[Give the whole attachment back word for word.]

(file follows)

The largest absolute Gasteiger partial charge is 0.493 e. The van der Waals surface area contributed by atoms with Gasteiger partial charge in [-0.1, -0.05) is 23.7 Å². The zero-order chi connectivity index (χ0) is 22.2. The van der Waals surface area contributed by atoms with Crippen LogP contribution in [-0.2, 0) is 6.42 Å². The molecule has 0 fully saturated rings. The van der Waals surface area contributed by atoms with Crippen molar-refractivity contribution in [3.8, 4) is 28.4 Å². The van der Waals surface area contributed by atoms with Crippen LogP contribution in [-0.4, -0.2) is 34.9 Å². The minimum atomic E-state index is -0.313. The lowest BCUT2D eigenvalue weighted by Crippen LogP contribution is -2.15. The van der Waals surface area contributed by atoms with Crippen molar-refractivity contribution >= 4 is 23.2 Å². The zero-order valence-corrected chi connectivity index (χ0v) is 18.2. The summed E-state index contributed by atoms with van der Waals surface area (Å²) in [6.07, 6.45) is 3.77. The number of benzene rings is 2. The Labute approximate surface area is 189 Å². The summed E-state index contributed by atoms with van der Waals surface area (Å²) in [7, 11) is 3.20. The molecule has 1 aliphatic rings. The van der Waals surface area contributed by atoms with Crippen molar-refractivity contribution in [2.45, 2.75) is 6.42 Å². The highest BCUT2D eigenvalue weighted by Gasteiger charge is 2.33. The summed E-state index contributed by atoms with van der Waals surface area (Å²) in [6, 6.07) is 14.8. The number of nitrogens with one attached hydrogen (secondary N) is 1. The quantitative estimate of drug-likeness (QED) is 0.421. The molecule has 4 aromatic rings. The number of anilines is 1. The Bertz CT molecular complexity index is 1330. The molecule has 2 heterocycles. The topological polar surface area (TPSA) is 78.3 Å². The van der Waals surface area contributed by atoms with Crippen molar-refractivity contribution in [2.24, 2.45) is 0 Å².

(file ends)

The largest absolute Gasteiger partial charge is 0.493 e. The van der Waals surface area contributed by atoms with Gasteiger partial charge in [-0.1, -0.05) is 23.7 Å². The zero-order chi connectivity index (χ0) is 22.2. The van der Waals surface area contributed by atoms with Crippen LogP contribution in [-0.2, 0) is 6.42 Å². The molecule has 0 fully saturated rings. The van der Waals surface area contributed by atoms with Crippen molar-refractivity contribution in [3.8, 4) is 28.4 Å². The van der Waals surface area contributed by atoms with Crippen LogP contribution in [-0.4, -0.2) is 34.9 Å². The minimum atomic E-state index is -0.313. The lowest BCUT2D eigenvalue weighted by Crippen LogP contribution is -2.15. The van der Waals surface area contributed by atoms with Crippen molar-refractivity contribution >= 4 is 23.2 Å². The zero-order valence-corrected chi connectivity index (χ0v) is 18.2. The summed E-state index contributed by atoms with van der Waals surface area (Å²) in [6.07, 6.45) is 3.77. The number of benzene rings is 2. The Labute approximate surface area is 189 Å². The summed E-state index contributed by atoms with van der Waals surface area (Å²) in [7, 11) is 3.20. The molecule has 1 aliphatic rings. The van der Waals surface area contributed by atoms with Crippen molar-refractivity contribution in [2.45, 2.75) is 6.42 Å². The highest BCUT2D eigenvalue weighted by Gasteiger charge is 2.33. The summed E-state index contributed by atoms with van der Waals surface area (Å²) in [6, 6.07) is 14.8. The number of nitrogens with one attached hydrogen (secondary N) is 1. The quantitative estimate of drug-likeness (QED) is 0.421. The molecule has 4 aromatic rings. The number of anilines is 1. The Bertz CT molecular complexity index is 1330. The molecule has 2 heterocycles. The topological polar surface area (TPSA) is 78.3 Å². The van der Waals surface area contributed by atoms with Crippen molar-refractivity contribution in [2.24, 2.45) is 0 Å².